New Hampshire is a great place for outdoor lovers due to plenty of chase opportunities during hunting and fishing seasons. With the various places to visit for outdoor fun, White Mountains is one of the areas that provide diverse options for outdoor activities. Whether you want to experience pleasurable hiking or real game hunting, this can be your ultimate destination. Turkeys, crows, and coyotes are some of the birds to hunt during springtime, while deer species are found during wintertime.
However, hunting can be chaotic if done without the appropriate tools. Of course, you have a gun and protective gears while in the forest. But did you know that trail cameras are quite essential tools for any hunter? The daily monitoring of animals’ behavior is not easy without the use of these devices. They are just diminutive devices that have changed the method through which we explore and down bucks.
Before we look at the ways to mount a trail camera, you need to understand the factors to consider while buying one. Once you buy the right camera, you can now start learning how to mount is appropriately. Alright, choosing the right camera is no easy given the enormous number of them in the market today. Therefore, here are the aspects to help you find the best camera for your next hunting activity.
Reliability and lifespan
There are many trail cameras available but not all are reliable. Reliability incorporates both functionality and lifespan, bearing in mind that an unreliable device will just waste your money and time. It should be working properly and must be able to serve for a longer time before you consider a replacement. Ensure that you pick a model that has been featured in most unbiased reviews, with minimal user complaints. Reconyx Hyperfire SC950 has been on several top lists, but still, there are other versions to choose based on your needs and budget.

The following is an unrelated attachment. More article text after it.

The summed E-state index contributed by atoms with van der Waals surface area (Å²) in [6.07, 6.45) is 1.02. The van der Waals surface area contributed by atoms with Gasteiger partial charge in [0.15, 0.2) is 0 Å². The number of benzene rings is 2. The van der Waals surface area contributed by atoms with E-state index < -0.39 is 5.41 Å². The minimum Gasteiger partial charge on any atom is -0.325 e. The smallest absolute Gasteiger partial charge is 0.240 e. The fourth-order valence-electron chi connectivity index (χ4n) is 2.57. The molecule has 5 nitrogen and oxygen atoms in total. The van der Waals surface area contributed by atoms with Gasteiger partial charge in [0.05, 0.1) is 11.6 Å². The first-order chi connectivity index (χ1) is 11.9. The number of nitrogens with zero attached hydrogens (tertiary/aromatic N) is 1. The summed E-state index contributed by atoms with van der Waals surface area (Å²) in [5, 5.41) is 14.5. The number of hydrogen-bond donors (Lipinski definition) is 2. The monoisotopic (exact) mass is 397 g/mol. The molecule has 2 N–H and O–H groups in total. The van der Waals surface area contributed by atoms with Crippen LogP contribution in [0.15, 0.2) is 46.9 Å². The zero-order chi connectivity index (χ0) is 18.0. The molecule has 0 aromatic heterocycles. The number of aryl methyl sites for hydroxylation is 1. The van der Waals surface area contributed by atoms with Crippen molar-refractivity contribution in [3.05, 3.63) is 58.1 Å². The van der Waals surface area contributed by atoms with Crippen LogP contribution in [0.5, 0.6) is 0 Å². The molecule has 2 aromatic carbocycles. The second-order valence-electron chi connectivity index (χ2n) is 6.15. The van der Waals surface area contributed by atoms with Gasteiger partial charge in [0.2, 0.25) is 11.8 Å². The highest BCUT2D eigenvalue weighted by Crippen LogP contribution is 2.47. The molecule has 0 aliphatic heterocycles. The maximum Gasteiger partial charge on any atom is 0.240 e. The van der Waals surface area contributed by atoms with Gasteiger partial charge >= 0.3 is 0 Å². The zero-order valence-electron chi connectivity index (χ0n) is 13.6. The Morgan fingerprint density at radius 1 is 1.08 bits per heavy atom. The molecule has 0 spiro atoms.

This feature is determined by where and how you want to use the camera. If you want to mount a camera over a bait or food, this feature may not be so necessary. Both fast and slower camera trigger will have an equal impact because the animals will likely hang around the food for a while. A fast camera trigger will be more important if you want to mount the camera over the game trail. The deer or elks will probably move faster through the field especially if they are after another female one! A slower trigger may miss the buck, while a faster trigger will definitely capture that running deer. Therefore, the place you will hang the trail camera will decide on whether or not to go for those ultra-fast trigger cameras.
This is the time a camera takes to get ready for another shot, and reliable cameras take up to 5 seconds to take the second photo. A camera that has up to 60 seconds recovery time might not be suitable for cameras that are placed over the game trailing. Slow recovery time indicates that you will miss photos of a distant deer following in the trail.
Flash or no flash
If you have been a longtime hunter, probably you know the behaviors of different bucks. White flash produced by ordinary cameras may spook deer, and therefore infrared or no-flash cameras are more ideal. Even though these cameras may cost you more compared to regular flash models, they are worth the investment.
How to Mount a Trail Camera
Find a suitable place
Best places to place your camera is on the major game trails, food sources, or at trail joints. These are ‘hotspots’ where perfect footages can be obtained.
Mount on a strong solid
Secure the camera with lag bolts on a tree or log post and ensure it points at the trailing field. To prevent regular repositioning, use a security box or strap and python lock so that it remains in position even when unlocked while checking the photos.
Choose a perfect height
This should be done according to the terrain and target animals. Mount the camera in such as a way that it can focus on a wider view, especially at the chest height of a buck.
To get the best footage or shot, ensure that the buck will be captured before leaving the detection zone. The trail area should be centered within the device’s focus. Mount the camera on a tree post while pointing down, especially in areas where game trails are invisible.
Untrustworthy people may steal your camera, but you can prevent theft by securing it with a security box or strap and python lock. This makes it difficult to remove the device, and therefore a ‘thief’ will not have time for that.